Colombo, March 5 (newsin.asia): The death of a Sinhalese lorry driver at the hands of an unruly gang of Muslims would not have led to anti-Muslim riots in Digana and Teldeniya in the Central Sri Lankan district of Kandy if only the police had immediately taken the assailants into custody and filed cases against them, said Udaya Gammanpila, a Member of Parliament with the Joint Opposition Group.
He alleged that instead of arresting the Muslims and filing a criminal case in court, the police were allegedly negotiating with the assailants.
“This infuriated the people and they took the law into their own hands. In a situation in which people already suspect that the present government is biased towards the minorities, lack of action on the part of the police makes people lose faith in the system. And they take the law into their own hands,” Gammanpila said.
“If arrests had taken place and cases filed immediately, the Sinhalese would have felt that action had been taken as per law and they would not have rioted,” he reasoned.
“Also when the government is perceived to be weak and lacking in public support (as evident in the results of the recently held Local Bodies elections) people tend to take the law into their own hands,” Gammanpila added.
The Minister of Dialogue and National Languages said that he had tried to contact President Maithripala Sirisena and Prime Minister Ranil Wickremesinghe, but neither was available. The Prime Minister also happens to be Law and Order Minister.
Dilantha Vithanage, CEO of the radical Sinhalese-Buddhist organization Budu Bala Sena, said that a BBS team had gone to the troubled Teldeniya and Digana towns in Kandy district and had urged the Sinhalese to calm down.
On February 22, a 41-year-old Sinhalese man M.G.Kumarasinghe driving a truck, was set upon by a group of ten Muslims when he did not or could not give away to the autorickshaws they were in because of the narrowness of the street. Grievously hurt, the man was admitted to the Kandy Teaching Hospital where he died last Saturday.
The police said that the assailants, who were residents of Ambagahalanda, Digana, were arrested and a three-wheeler was taken into custody.
The people in Digana, Teldeniya, Udispattuwa and Medamahanuwara then launched a hartal (shut down) in protest against the attack. But angry crowds set two shops on fire in Moragahamula. Police and the Special Task Force were deployed to bring the situation under control.
Twenty-four people who had resorted to violence were arrested by the Teldeniya police. Out of the 24, ten were directly involved in the killing of the victim while 14 people had been arrested on suspicion, police spokesman Ruwan Gunasekara said.
Last week, there were anti-Muslim riots in Ampara district in South Eastern Sri Lanka, following a rumor that the Muslim eateries there were adding a chemical pill which will make men impotent.
According to Dilantha Vithanage, the rumor gained currency because there are constant reports of drug smuggling from Pakistan. The Sinhalese also believe that while their rate of growth is decreasing, the Muslims’ rate of growth is increasing allegedly because they do not practice birth control; they marry four times and want to make Sri Lanka a Muslim majority country.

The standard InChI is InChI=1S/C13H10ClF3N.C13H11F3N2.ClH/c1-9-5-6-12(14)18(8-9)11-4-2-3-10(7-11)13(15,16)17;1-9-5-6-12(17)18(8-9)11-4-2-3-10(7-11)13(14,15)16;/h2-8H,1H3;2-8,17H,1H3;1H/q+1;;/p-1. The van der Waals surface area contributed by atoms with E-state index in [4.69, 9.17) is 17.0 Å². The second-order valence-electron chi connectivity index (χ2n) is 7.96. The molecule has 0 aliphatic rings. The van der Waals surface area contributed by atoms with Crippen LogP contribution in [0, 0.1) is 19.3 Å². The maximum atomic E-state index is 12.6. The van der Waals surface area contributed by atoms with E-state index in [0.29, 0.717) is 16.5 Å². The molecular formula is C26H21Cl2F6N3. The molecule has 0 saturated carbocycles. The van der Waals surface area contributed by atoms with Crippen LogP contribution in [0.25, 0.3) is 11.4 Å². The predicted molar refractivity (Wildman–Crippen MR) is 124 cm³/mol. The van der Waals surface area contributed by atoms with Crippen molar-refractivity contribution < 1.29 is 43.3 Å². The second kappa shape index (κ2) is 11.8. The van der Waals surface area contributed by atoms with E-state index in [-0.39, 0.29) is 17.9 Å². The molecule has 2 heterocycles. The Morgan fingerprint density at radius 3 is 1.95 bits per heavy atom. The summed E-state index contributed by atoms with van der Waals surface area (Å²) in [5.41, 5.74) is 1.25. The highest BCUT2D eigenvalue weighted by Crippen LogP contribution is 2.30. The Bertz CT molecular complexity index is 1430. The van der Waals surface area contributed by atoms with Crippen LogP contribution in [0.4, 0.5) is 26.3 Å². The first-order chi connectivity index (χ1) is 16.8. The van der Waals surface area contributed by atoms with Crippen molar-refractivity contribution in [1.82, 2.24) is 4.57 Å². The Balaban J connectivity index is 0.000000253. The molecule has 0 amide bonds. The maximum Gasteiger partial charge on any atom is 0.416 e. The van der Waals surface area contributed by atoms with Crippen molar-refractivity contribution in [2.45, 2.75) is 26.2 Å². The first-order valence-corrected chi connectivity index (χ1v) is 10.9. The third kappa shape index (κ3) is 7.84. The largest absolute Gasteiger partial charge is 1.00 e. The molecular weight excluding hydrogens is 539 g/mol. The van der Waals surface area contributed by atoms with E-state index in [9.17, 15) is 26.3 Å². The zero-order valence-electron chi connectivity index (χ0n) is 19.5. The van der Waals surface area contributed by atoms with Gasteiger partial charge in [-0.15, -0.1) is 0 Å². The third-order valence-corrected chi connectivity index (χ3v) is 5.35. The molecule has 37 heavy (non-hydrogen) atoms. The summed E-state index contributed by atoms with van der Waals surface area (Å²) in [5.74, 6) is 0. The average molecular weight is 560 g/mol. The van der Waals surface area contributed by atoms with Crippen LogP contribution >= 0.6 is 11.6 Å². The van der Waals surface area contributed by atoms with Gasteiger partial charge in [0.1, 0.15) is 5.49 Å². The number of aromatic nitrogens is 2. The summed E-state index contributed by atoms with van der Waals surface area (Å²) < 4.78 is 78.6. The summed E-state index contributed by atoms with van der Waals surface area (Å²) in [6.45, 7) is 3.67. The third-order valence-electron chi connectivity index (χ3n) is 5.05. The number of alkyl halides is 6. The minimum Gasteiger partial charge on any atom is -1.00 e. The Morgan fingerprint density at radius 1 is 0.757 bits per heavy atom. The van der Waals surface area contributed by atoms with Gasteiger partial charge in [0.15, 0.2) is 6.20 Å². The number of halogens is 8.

“When rumors about the contraceptive pill or chemical being mixed with food served to Sinhalese customers in Muslim eateries were spreading, the government should have immediately countered them with scientific arguments. The government should be pro-active and not act after riots had taken place,” Vithanage said.
“Reconciliation can be brought about only by action on the ground by tacking practical issues like this and not by making films and having seminars with funds from the West,” he added.
National Peace Council’s Plea
Commenting on the incidents, the National Peace Council (NPC) said: “Incidents of violence against the Muslim and other minority communities are both political and systemic. These are often engineered citing fear, distrust and insecurities and the building of enemy images of the victim communities. Until the national political leadership takes firm and determined action at this time there is an increasing likelihood of Sri Lanka seeing a new cycle of communal violence that will become uncontrollable.”
“ A similar phenomenon was seen, with dreadful consequences, in the early 1980s when communal sentiment was directed against the Tamil which culminated in the anti-Tamil pogrom of 1983,” the NPC warned in a press release.
“After enduring three decades of civil strife and internal war, and now having to answer to the international community at the UN Human Rights Council in Geneva, Sri Lanka must not go through another cycle of violence which targets Sinhalese, Tamils or Muslims.”
“In particular Sri Lankans need to remember the Muslim community has international support in many parts of the world including the Middle East, North Africa, South and South East Asia. This has been a source of strength to our country in many forms, including the provision of employment. It is the responsibility of the government and opposition to be aware of these realities and take immediate action prevent false propaganda and violence against the Muslim community spiraling out of control.”
“We note that the leaders of the Muslim and Tamil political parties have already condemned these incidents and made calls to the government to take deterrent action. However, the paucity of government and opposition leaders making similar calls is most disturbing. We fear that unchecked this type of activity will gather momentum, and due to lack of adequate response, will become entrenched.”
(The featured picture at the top shows a shop set on fire in anti-Muslim riots in a town in Central Sri Lanka)